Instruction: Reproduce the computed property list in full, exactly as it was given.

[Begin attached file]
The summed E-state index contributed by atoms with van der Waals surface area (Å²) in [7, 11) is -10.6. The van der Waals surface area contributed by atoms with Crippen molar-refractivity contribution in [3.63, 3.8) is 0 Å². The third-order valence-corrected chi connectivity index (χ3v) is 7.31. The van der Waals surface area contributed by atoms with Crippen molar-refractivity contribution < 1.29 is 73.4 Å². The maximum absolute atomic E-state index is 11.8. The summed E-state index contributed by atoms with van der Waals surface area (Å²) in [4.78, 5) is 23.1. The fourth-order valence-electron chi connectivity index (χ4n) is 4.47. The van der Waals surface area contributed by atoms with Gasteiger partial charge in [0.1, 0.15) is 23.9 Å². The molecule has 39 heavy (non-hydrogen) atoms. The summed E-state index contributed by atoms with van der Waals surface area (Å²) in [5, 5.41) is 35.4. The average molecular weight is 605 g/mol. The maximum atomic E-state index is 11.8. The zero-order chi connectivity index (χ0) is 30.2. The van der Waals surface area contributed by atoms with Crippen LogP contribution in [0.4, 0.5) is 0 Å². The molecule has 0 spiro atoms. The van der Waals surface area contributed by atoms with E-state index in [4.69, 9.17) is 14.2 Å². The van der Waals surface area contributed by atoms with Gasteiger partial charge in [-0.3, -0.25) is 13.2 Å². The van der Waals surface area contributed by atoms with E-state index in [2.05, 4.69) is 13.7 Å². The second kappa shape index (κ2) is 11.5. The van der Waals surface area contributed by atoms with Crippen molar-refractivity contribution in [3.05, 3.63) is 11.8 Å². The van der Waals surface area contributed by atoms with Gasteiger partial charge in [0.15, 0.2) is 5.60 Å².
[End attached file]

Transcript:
The summed E-state index contributed by atoms with van der Waals surface area (Å²) in [7, 11) is -10.6. The van der Waals surface area contributed by atoms with Crippen molar-refractivity contribution in [3.63, 3.8) is 0 Å². The third-order valence-corrected chi connectivity index (χ3v) is 7.31. The van der Waals surface area contributed by atoms with Crippen molar-refractivity contribution < 1.29 is 73.4 Å². The maximum absolute atomic E-state index is 11.8. The summed E-state index contributed by atoms with van der Waals surface area (Å²) in [4.78, 5) is 23.1. The fourth-order valence-electron chi connectivity index (χ4n) is 4.47. The van der Waals surface area contributed by atoms with Gasteiger partial charge in [0.1, 0.15) is 23.9 Å². The molecule has 39 heavy (non-hydrogen) atoms. The summed E-state index contributed by atoms with van der Waals surface area (Å²) in [5, 5.41) is 35.4. The average molecular weight is 605 g/mol. The maximum atomic E-state index is 11.8. The zero-order chi connectivity index (χ0) is 30.2. The van der Waals surface area contributed by atoms with Crippen LogP contribution in [0.4, 0.5) is 0 Å². The molecule has 0 spiro atoms. The van der Waals surface area contributed by atoms with E-state index in [4.69, 9.17) is 14.2 Å². The van der Waals surface area contributed by atoms with Gasteiger partial charge in [-0.3, -0.25) is 13.2 Å². The van der Waals surface area contributed by atoms with E-state index in [2.05, 4.69) is 13.7 Å². The second kappa shape index (κ2) is 11.5. The van der Waals surface area contributed by atoms with Crippen molar-refractivity contribution in [3.05, 3.63) is 11.8 Å². The van der Waals surface area contributed by atoms with Gasteiger partial charge in [0.15, 0.2) is 5.60 Å².